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“Bite-Size Bits of Local, National, and Global History”
“Bite-Size Bits of Local, National, and Global History”
Near Burlington in Alamance County, North Carolina — The American South (South Atlantic)
 

Glencoe - The Mill Buildings

Mill Design

 
 
Glencoe - The Mill Buildings Marker image. Click for full size.
By Patrick G. Jordan, May 22, 2010
1. Glencoe - The Mill Buildings Marker
Inscription. Mill designers planned the brick and heavy timber mill to standards of the day. They employed the Italianate style popular for industrial architecture. Its ornate brickwork, arched windows, low roof, and prominate tower suited the functional needs of textile mills. Large windows planned in proportion to the width of the building shed natural light across the large work spaces. Sturdy construction supported the heavy machinery.
The mill followed "slow burn" guidelines set by Northern insurance companies. Features included thick, tapered brick walls; heavy wooden beam framing (to char rather than burn); thick plank floors; a low-pitched roof; and a separate stair tower to prevent fires from spreading between floors. The tower once held a 10,000-gallon water tank for a sprinkler system. In 1905, the Chicago Bridge and Iron Works built a supplementary tower with a 30,000-gallon tank.
The lift at the back, right corner of the mill lifted the laps of cotton prepared in the Picker House and Dye House up to the third floor of the mill. There the main jobs were carding and roving. Male workers lifted the heavy laps onto the machines that straightened, lengthened, and loosely twisted the cotton into strands (roving) of uniform weight and strength.
On the second floor, women and (until it was outlawed in the 20th century) children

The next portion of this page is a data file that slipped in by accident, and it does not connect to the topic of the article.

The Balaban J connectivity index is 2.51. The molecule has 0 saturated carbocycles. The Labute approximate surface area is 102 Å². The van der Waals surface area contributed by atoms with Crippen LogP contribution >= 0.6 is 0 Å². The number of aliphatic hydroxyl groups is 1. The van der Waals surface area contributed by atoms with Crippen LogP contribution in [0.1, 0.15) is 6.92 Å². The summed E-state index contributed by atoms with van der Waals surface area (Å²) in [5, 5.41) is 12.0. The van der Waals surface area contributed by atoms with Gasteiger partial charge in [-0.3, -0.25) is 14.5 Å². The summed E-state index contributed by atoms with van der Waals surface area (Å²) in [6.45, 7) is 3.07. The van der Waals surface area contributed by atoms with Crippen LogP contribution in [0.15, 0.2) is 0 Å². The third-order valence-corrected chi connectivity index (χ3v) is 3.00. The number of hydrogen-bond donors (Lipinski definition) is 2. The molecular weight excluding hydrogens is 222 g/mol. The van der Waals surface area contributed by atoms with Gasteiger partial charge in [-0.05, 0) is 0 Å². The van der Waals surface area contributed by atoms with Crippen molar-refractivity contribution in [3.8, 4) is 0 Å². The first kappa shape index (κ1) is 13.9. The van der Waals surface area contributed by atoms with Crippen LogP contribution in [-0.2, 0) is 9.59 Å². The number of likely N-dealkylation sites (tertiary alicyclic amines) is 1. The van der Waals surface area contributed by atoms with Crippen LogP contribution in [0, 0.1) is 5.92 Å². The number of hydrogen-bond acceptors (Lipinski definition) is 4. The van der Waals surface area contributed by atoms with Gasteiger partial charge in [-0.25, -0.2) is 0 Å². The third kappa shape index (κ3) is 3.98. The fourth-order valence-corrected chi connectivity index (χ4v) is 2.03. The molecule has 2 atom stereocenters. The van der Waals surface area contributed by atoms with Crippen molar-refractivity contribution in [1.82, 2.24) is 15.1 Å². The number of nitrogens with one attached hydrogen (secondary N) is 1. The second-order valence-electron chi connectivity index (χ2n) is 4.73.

Glencoe - The Mill Buildings Marker image. Click for full size.
By Patrick G. Jordan, May 22, 2010
2. Glencoe - The Mill Buildings Marker
operated spinning and spooling machines, which turned the strands of "roving" into yarn and wrapped it onto spools or bobbins.
On the first floor, men and women weavers operated the looms, weaving the many colors of yarn from wooden bobbins into the trademark plaid and striped fabrics. Weaving was a high status, skilled job.
 
Location. 36° 8.325′ N, 79° 25.669′ W. Marker is near Burlington, North Carolina, in Alamance County. Marker is on Glencoe Street, on the left when traveling west. Touch for map. Glencoe Village is 3 miles north of Burlington, NC from NC Highway 62. Marker is in this post office area: Burlington NC 27215, United States of America.
 
Other nearby markers. At least 8 other markers are within walking distance of this marker. Glencoe - Power, Wheel House and Turbine (here, next to this marker); Glencoe - Picker House and Dye House (here, next to this marker); Glencoe - Life in the Mill Village (a few steps from this marker); Glencoe Management Houses (within shouting distance of this marker); Glencoe - Company Office and Store (within shouting distance of this marker); The Rise of the Textile Mill Communities (within shouting distance of this marker); Living in a Mill-Centered World
Three Markers : The Mill Buildings image. Click for full size.
By Patrick G. Jordan, May 22, 2010
3. Three Markers : The Mill Buildings
The Mill Design Marker is on The Left.
(within shouting distance of this marker); Neighbors Divided (within shouting distance of this marker). Touch for a list and map of all markers in Burlington.
 
Also see . . .
1. Glencoe Research Forum. This website provides information on historic Glencoe Mill and the restored mill village. (Submitted on June 5, 2010, by Patrick G. Jordan of Burlington, North Carolina.) 

2. Glencoe Textile Heritage Museum. (Submitted on June 5, 2010, by Patrick G. Jordan of Burlington, North Carolina.)
 
Additional keywords. Textiles, Glencoe Cotton Mills, Alamance, Burlington, Holt, fabric
 
Categories. 20th CenturyIndustry & CommerceNotable Buildings
 
Glencoe - The Mill Buildings Marker image. Click for full size.
By Patrick G. Jordan, June 27, 2010
4. Glencoe - The Mill Buildings Marker
 
 
Credits. This page was last revised on June 16, 2016. This page originally submitted on June 5, 2010, by Patrick G. Jordan of Burlington, North Carolina. This page has been viewed 923 times since then and 118 times this year. Photos:   1, 2, 3. submitted on June 5, 2010, by Patrick G. Jordan of Burlington, North Carolina.   4. submitted on June 29, 2010, by Patrick G. Jordan of Burlington, North Carolina. • Bill Pfingsten was the editor who published this page.
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